On Wednesday evening, the private Radio Mosaique quoted sources that Tunisian President Kais Saeed informed Parliament in an official correspondence of a mistake in the date of the session to vote on the ministerial amendment in a letter sent by Parliament Speaker Rached Ghannouchi to the Tunisian presidency.
Ghannouchi had informed, in an official correspondence, that Saeed had recommended 11 new ministers by parliament, and this procedural step (i.e., informing the House of Representatives of the President of the Republic of the results of the vote) is necessary for the President of the Republic to invite the endorsed ministers to take the constitutional oath.
Jamila Alekseksi, a member of the Tunisian House of Representatives (Parliament) office, said that the Speaker of the Parliament wrote to the President of the Republic regarding the swearing-in of the new ministers who were granted his confidence in Parliament at dawn on Wednesday.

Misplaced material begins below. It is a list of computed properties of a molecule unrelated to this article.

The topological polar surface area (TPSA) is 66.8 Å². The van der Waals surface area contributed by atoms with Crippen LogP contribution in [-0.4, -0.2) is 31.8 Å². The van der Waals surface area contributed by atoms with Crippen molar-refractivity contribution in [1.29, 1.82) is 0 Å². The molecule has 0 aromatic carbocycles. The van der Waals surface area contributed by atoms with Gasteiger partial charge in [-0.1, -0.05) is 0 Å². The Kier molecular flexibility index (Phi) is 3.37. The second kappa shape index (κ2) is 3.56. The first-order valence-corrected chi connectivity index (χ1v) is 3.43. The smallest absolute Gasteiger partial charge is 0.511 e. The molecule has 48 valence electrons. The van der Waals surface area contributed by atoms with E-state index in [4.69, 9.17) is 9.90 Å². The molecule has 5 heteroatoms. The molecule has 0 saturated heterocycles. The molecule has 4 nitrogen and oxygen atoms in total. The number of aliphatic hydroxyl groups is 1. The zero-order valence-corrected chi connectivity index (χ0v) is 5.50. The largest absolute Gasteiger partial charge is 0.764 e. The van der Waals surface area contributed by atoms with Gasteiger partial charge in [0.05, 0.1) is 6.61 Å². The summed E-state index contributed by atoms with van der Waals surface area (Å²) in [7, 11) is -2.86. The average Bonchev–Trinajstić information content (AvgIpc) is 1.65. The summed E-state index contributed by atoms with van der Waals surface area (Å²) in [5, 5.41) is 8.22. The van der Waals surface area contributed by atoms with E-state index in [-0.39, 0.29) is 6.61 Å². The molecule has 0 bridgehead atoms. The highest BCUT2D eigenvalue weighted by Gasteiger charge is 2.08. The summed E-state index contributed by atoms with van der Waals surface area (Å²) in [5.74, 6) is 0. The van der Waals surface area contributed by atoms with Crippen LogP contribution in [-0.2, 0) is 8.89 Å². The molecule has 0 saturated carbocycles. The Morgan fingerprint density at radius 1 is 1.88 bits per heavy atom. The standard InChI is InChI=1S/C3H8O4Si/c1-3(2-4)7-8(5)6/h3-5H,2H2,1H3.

Alexiksi added to Al-Jazeera that the presidency has not issued any position so far, although the procedures require that the president summon the new ministers as soon as he receives the Parliament’s declaration.
It is noteworthy that the Tunisian president said that taking the oath is not a matter of formality and that those suspected of corruption are not accepted. The House of Representatives had given confidence in the absolute majority of eleven new ministers proposed by Hisham El-Mechichi in the formation of his new government.
Observers fear that the government reshuffle will further fuel the conflict between the prime minister and the president of the republic, who criticized during his chairing the National Security Council meeting the ministerial reshuffle, describing it as unconstitutional.
The new amendment made by the Prime Minister removed ministers close to the President of the Republic, such as Minister of Interior Tawfiq Sharaf al-Din – director of the presidential election campaign – in addition to the ministers of culture, justice and health.
The President of the Republic expressed reservations about some of the new ministers under the pretext of their involvement in corruption and conflict of interest issues, warning that there is no room for these to be sworn in before him, which opened a constitutional debate about the legality of this measure and its implications.